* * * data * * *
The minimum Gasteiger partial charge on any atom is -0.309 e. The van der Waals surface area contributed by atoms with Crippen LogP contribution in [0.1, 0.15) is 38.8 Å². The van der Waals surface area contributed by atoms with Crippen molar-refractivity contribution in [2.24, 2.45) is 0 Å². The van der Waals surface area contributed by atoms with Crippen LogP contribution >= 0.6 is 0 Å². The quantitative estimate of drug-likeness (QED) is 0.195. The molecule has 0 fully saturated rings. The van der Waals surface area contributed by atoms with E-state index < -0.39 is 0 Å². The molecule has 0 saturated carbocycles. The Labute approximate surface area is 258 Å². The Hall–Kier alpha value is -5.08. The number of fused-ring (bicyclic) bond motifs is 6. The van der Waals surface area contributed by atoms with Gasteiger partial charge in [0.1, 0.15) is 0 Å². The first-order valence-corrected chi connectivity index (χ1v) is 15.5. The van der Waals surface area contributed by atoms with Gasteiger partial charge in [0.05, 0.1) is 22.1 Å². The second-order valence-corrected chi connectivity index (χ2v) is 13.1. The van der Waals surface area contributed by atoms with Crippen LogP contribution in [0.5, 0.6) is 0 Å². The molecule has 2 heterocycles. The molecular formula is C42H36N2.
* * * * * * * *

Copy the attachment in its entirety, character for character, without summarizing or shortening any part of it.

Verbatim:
The minimum Gasteiger partial charge on any atom is -0.309 e. The van der Waals surface area contributed by atoms with Crippen LogP contribution in [0.1, 0.15) is 38.8 Å². The van der Waals surface area contributed by atoms with Crippen molar-refractivity contribution in [2.24, 2.45) is 0 Å². The van der Waals surface area contributed by atoms with Crippen LogP contribution >= 0.6 is 0 Å². The quantitative estimate of drug-likeness (QED) is 0.195. The molecule has 0 fully saturated rings. The van der Waals surface area contributed by atoms with E-state index < -0.39 is 0 Å². The molecule has 0 saturated carbocycles. The Labute approximate surface area is 258 Å². The Hall–Kier alpha value is -5.08. The number of fused-ring (bicyclic) bond motifs is 6. The van der Waals surface area contributed by atoms with Gasteiger partial charge in [0.1, 0.15) is 0 Å². The first-order valence-corrected chi connectivity index (χ1v) is 15.5. The van der Waals surface area contributed by atoms with Gasteiger partial charge in [0.05, 0.1) is 22.1 Å². The second-order valence-corrected chi connectivity index (χ2v) is 13.1. The van der Waals surface area contributed by atoms with Crippen LogP contribution in [0.5, 0.6) is 0 Å². The molecule has 2 heterocycles. The molecular formula is C42H36N2.